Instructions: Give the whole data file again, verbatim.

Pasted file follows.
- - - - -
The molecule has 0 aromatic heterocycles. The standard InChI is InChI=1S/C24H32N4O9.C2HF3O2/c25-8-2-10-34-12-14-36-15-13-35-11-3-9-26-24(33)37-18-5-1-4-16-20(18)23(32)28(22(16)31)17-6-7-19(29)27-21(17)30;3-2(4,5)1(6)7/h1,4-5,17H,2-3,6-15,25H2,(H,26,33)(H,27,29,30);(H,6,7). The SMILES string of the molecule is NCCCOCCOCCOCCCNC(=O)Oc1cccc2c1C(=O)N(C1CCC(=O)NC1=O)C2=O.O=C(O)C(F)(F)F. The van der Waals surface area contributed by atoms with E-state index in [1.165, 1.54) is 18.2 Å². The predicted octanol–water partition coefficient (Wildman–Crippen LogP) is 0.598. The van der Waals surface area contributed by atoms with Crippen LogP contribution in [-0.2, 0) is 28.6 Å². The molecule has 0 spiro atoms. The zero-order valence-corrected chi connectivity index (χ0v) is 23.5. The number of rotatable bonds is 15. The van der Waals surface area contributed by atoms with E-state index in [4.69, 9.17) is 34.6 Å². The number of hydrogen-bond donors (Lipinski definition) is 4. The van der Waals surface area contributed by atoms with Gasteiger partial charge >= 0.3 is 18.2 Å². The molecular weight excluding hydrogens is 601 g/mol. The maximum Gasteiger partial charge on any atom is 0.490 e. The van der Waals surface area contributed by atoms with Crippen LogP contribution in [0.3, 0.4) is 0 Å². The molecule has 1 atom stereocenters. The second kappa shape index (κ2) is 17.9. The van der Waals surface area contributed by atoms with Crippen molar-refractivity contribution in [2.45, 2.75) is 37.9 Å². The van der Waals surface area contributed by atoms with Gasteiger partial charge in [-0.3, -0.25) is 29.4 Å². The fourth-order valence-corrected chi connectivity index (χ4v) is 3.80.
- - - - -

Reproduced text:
The molecule has 0 aromatic heterocycles. The standard InChI is InChI=1S/C24H32N4O9.C2HF3O2/c25-8-2-10-34-12-14-36-15-13-35-11-3-9-26-24(33)37-18-5-1-4-16-20(18)23(32)28(22(16)31)17-6-7-19(29)27-21(17)30;3-2(4,5)1(6)7/h1,4-5,17H,2-3,6-15,25H2,(H,26,33)(H,27,29,30);(H,6,7). The SMILES string of the molecule is NCCCOCCOCCOCCCNC(=O)Oc1cccc2c1C(=O)N(C1CCC(=O)NC1=O)C2=O.O=C(O)C(F)(F)F. The van der Waals surface area contributed by atoms with E-state index in [1.165, 1.54) is 18.2 Å². The predicted octanol–water partition coefficient (Wildman–Crippen LogP) is 0.598. The van der Waals surface area contributed by atoms with Crippen LogP contribution in [-0.2, 0) is 28.6 Å². The molecule has 0 spiro atoms. The zero-order valence-corrected chi connectivity index (χ0v) is 23.5. The number of rotatable bonds is 15. The van der Waals surface area contributed by atoms with E-state index in [4.69, 9.17) is 34.6 Å². The number of hydrogen-bond donors (Lipinski definition) is 4. The van der Waals surface area contributed by atoms with Gasteiger partial charge >= 0.3 is 18.2 Å². The molecular weight excluding hydrogens is 601 g/mol. The maximum Gasteiger partial charge on any atom is 0.490 e. The van der Waals surface area contributed by atoms with Crippen LogP contribution in [0.3, 0.4) is 0 Å². The molecule has 1 atom stereocenters. The second kappa shape index (κ2) is 17.9. The van der Waals surface area contributed by atoms with Crippen molar-refractivity contribution in [2.45, 2.75) is 37.9 Å². The van der Waals surface area contributed by atoms with Gasteiger partial charge in [-0.3, -0.25) is 29.4 Å². The fourth-order valence-corrected chi connectivity index (χ4v) is 3.80.